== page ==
I love the United States. I really do. It’s easy, in an election season, to get disillusioned and disgusted by the pandering of politicians and make a grumbling threat that “I’m moving to Canada!”
(I actually really love Montreal and I’d totally live there.)
But at the root of it all, I love my country. I love the diversity of culture and skin that fills the identity of “American.” I love the vast national parks and farmlands and the acres upon acres upon acres of rural countryside. I love the pioneering psyche that still infects our culture.
I think as United Statesians we can’t really understand the deep, core heritage that citizens of more ancient nations feel for their country. It’s an amor patriae that we as a young nation – a hodgepodge nation – can’t have yet.
But we each have our own patriotism, a collection of meaning that swells in our hearts when we think of America. The differences in our collections are what cause so much political dissent – but I’d argue they’re also what makes our country unique.
Patriotism to me is the Independence Day parade in my hometown growing up. It’s rallying early in the morning at a parking lot with all the other floats, my parents putting us on their party float. Ears stuffed with vaselined cotton balls to drown out the shrill of the steam engines in the parades, throwing candy to people gathered on the sidewalks downtown, and watching with awe the cowgirls and cowboys that rode their horses at the back of the parade (no one wants to step on horse poo, you know).
Followed by a big cookout with all our friends at my grandparents’, whose mountain-perched house provided the perfect hillside viewing of the fireworks – from the county fairgrounds all the way to Lenox Square in downtown Atlanta.
One year for Memorial Day my dad got fighter jets to fly low over the parade. My sister and I rode in the back of Humvee, and all the brick buildings shuddered as the planes roared overhead. The Army also fills my meaning-collection of Patriotism. Attending solemn ceremonies, the swish of the colors swooping across the hushed grounds. Segeants shouting commands, unintelligble to me, that pierce the silence like shots. How do they all move so perfectly in unison?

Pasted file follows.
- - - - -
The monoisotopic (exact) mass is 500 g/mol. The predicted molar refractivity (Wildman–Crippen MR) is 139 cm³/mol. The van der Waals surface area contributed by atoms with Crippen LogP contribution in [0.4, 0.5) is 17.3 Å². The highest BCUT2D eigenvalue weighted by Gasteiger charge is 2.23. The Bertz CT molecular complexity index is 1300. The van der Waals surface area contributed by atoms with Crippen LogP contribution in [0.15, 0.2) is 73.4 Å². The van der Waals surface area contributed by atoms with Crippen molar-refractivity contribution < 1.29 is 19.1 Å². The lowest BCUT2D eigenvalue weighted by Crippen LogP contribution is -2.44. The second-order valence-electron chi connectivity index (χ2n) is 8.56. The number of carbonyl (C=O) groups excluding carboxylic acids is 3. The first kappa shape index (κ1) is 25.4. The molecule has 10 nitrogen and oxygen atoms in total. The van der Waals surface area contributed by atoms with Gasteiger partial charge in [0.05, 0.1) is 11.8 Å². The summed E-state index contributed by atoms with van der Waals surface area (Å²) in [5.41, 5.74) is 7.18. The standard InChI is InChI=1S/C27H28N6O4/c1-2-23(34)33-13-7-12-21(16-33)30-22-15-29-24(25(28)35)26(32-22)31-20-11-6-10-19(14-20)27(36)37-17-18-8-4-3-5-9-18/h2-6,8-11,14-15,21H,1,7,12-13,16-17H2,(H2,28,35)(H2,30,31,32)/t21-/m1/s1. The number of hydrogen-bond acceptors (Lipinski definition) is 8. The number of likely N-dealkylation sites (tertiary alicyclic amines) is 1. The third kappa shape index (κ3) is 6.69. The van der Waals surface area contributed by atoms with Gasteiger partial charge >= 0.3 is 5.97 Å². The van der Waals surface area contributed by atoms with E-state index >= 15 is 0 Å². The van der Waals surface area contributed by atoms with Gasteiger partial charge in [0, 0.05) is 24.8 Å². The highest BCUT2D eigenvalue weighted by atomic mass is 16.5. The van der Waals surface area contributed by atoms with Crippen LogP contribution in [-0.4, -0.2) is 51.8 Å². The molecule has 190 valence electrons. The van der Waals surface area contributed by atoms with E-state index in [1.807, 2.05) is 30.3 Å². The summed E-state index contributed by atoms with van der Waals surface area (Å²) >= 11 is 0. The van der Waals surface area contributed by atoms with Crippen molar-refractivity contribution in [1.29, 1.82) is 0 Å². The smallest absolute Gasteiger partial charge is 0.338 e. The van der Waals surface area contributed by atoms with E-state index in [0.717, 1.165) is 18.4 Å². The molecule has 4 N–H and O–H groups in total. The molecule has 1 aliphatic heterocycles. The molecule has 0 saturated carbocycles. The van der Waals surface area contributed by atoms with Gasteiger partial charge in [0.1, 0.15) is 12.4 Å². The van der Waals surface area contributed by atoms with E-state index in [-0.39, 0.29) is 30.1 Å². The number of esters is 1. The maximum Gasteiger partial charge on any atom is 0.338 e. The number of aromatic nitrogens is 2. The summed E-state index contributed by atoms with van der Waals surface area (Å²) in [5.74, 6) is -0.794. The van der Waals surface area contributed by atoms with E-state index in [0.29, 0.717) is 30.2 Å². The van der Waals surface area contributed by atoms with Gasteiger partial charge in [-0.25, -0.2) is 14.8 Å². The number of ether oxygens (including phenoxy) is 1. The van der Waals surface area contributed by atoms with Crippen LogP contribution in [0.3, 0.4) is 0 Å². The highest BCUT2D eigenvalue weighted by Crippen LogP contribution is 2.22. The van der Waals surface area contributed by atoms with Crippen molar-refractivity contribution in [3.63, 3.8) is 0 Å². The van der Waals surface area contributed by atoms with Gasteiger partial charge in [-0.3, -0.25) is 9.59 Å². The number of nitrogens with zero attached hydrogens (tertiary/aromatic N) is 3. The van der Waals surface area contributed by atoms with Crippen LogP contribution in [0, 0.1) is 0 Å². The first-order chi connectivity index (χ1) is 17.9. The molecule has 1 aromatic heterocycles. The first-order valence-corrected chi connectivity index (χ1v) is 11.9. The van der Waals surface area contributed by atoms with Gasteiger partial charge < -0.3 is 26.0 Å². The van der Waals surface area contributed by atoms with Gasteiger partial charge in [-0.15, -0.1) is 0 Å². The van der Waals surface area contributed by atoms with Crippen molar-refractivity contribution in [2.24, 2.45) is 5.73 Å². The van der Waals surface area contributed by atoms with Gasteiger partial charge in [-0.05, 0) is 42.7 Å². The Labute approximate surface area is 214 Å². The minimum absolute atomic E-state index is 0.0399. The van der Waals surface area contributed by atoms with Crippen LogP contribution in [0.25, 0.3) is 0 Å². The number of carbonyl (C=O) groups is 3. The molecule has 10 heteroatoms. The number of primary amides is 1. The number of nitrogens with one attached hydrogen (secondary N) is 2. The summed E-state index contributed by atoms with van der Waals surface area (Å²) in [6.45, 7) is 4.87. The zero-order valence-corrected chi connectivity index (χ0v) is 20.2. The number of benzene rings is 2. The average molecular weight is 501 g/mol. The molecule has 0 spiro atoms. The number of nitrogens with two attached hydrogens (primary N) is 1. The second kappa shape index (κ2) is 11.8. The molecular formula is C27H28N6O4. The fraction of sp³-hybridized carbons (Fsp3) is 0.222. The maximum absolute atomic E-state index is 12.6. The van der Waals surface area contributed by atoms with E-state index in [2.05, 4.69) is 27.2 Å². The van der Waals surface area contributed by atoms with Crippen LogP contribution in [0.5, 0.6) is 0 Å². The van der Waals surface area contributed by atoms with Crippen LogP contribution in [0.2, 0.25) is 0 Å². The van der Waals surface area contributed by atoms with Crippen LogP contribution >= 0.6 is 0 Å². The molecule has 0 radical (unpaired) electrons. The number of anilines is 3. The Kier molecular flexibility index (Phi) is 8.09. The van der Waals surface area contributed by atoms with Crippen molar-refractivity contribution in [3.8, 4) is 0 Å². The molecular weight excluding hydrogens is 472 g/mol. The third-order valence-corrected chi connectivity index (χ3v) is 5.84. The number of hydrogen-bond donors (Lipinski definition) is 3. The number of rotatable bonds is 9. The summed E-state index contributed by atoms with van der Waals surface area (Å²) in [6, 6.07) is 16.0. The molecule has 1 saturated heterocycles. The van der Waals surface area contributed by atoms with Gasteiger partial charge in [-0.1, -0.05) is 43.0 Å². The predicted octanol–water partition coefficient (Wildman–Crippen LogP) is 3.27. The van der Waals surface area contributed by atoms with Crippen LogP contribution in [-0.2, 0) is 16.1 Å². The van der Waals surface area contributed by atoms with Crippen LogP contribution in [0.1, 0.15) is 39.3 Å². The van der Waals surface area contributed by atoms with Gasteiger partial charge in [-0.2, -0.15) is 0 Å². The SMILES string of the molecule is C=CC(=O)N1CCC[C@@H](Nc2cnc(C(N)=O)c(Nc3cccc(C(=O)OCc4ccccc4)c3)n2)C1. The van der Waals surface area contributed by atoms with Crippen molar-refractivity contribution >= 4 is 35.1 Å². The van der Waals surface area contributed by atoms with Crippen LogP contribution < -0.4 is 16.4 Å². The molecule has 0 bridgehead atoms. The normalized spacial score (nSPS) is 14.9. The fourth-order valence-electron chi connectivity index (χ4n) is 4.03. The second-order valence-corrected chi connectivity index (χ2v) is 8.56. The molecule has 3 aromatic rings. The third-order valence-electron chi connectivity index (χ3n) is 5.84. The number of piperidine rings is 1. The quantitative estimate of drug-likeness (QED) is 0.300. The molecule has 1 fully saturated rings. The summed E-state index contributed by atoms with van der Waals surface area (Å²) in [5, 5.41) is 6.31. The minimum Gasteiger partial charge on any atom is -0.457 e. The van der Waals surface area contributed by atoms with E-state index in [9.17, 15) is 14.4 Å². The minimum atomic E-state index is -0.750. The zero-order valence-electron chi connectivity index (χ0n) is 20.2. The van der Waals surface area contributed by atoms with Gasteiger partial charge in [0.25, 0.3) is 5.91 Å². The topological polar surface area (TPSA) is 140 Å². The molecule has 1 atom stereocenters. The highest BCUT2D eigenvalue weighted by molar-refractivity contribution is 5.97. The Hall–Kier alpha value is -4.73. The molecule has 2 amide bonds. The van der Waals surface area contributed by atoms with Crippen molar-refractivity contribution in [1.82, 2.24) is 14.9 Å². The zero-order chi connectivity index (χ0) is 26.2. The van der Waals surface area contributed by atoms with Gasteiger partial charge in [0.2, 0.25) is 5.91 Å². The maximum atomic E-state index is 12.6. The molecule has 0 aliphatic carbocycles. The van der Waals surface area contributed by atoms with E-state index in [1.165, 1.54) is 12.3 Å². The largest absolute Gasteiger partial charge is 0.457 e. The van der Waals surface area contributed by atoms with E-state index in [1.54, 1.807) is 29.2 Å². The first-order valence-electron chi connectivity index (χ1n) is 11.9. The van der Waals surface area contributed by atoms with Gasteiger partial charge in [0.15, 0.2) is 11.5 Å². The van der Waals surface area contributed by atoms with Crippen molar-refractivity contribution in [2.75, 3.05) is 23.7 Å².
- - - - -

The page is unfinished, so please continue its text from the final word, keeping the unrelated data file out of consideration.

I was mailing some things the other day and had to use a profuse amount of stamps. The generic American flag stamps say USA Forever on them.
Not really, I thought. I always default to overly logical when presented with sweeping sentimental statements. The USA isn’t going to last forever.
No nation is perfect, and no nation is permanent. To think otherwise is…fanatical.
I can shrug off election hysteria, because the USA is not my homeland, and neither is the president – or any political figure – its savior. There will never be a good enough leader of the USA to make it perfect, or make it last forever.
Nothing can do that. And nothing should.
I believe this world is very much temporary, and that a perfect world awaits – one where there isn’t any more pain, no more brokenness or sorrow, and no injustice. The world as it was meant to be.
And I believe my role – our role – in this imperfect world (and this imperfect nation) is to bring relief and joy and justice where we can. To fight for it, when necessary; to advance a little bit of ground against evil; to awaken hope for that world that we know, deep down in the depths of our hearts, is how it should be.